Bjarne Stroustrup Talk at UMich Notes

Bjarne Stroustrop
2011年 11月 09日 星期三 17:18:36 EST
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Multi-paradigm is not good enough
Light-weight abstraction
    - software infrastructure
    - resource constrained

No one size fits all
    - 1st to market
    - If program fails, people die
    - 50% overhead implies the need for another $50M server farm

What we want
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Easy to understand

- Modularity
- No resource leaks
- Thread safe
- Efficient
- Portable

Ghastly style

ugly -> cin>>val

Bad style is the #1 problem in real-world C++ code
    - bad code *BREEDS* more bad code
    - Many are self-taught
        - advice from decades old books/novices

Mars lander
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Using *UNITS*

Speed sp1 = 100m / 9.8s // very fast for a human
...
Acell acc 
...

Using operator ""s, operator ""m, operator ""kg -- Elegant!

Keep interfaces strongly typed
    - avoid very general types
        - int, double, ...
        - Object....

Checking of trivial types finds trivial errors

void f(const char* p) {
    f = fopen(p, "r");
        ....
    fclose(f);
}

(*The number of bugs you have in your problem is proportional to the amount and
complexity of the code you have got.*)

RAII - resource acquisition is initialization

~File_handle() { fclose(p) } // destructor

RAII lowers the time you use resources compared to other strategy
    - manually
    - finalizer
    - garbage collection, etc...

Not all resources are scoped

Most uses of scoped resource allocation is no exception-proof

std::shared_ptr releases its object at when the last shared_ptr is destroyed
std::unique-ptr is the same

Gadget g {n}; // No naked 'new' s!

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Range-checks on containers, no more overflows

Resource handles and pointers "smart pointers" address most memory leak
problems
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Use data types that integrate this into their behavior:
    std::vector, std::ostreamm, std::thread, ...

Moving large objects out of a function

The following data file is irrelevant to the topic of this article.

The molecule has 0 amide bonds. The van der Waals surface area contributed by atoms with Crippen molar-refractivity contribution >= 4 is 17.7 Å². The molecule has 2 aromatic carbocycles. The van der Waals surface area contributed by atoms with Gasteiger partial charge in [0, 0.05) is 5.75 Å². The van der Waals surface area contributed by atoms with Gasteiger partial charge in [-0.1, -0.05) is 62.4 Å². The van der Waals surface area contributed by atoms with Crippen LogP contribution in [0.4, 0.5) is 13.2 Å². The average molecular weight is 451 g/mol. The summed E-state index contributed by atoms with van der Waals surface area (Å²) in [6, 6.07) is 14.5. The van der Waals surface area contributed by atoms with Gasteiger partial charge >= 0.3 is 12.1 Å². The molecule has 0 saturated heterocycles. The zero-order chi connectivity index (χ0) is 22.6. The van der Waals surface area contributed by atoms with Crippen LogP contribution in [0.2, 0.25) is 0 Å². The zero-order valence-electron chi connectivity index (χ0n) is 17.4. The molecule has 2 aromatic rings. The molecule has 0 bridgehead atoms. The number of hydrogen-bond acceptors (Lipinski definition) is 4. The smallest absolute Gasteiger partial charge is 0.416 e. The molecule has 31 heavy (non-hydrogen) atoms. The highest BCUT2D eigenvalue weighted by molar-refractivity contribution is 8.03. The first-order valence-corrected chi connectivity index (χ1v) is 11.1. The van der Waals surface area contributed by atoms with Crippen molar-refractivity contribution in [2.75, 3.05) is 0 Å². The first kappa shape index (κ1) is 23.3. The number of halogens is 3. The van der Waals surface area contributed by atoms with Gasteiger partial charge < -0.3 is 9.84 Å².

Move the Matrix out
    "steal the representation"

Use the Move Constructor in X11
    class Matrix {
        //
        ..
    }

New X11 
Not array -- because array is a chunk of memory

- no naked pointers
- no naked new or delete
    - keep arrays out of interfaces (prefer containers)
    - pointers are implementation-level details
    - use unique_ptr and shared_pointer
- return objects "by-value" (using move rather than copy)


Vector vs List
To answer this---
Know:
    - complexity theory
    - data structs.
    - machine architecture
     - *ran out of memory before list's advantage could show itself*
- Amount of memory used differ dramatically
- Memory access is relatively slow
- Implications

We *NEVER* hit the asymptote!

* Compactness
* Generic Code

Algorithms vs."Code"

Need to get to a more algorithmic version of code
-> gather example

A.K.A. C++ is becoming more like python

Low-level != efficient
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Don't lower your level of abstraction without good reason
Low-level implies
    more code
    more bugs
    harder to understand and maintain

Inheritance
    - When the domain concepts are hierarchical
    - When there is a need for run-time selection among hierarchically ordered
      alternatives

Type-Safe Concurrency

auto --> gets type of initializer

async() - pass arguments and return result
auto res1 = async(f, some_fec);
cout << res1.get();
get return value when you want it

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tldr;
C++ Style
Practice type-rich programming
    - focus on interfaces
    - simple classes are cheap - use lots
    - avoid over-general interfaces
Use compact data structures
    - by default, use std;:vector
Have a general strategy for error handling
    - By default, us exceptions and RAII
Prefer algorithms to "random code"
Rely on type-safe concurrency
Build and use libraries
    - By default, start with the ISO C++ standard library

Q&A
- What languages do you feel have features you would like to see in C++?
- Threads & Concurrency now in ISO std C++ 
    - shipped in MS/GNU/CLANG compilers

"Not a science fiction tour -- all shipped"
  • Hopefully people find this useful, it was a really great talk. I think the biggest thing I got out of it was the concept of creating “Infrastructure” as opposed to “Web Apps”. Great discussion surrounding this.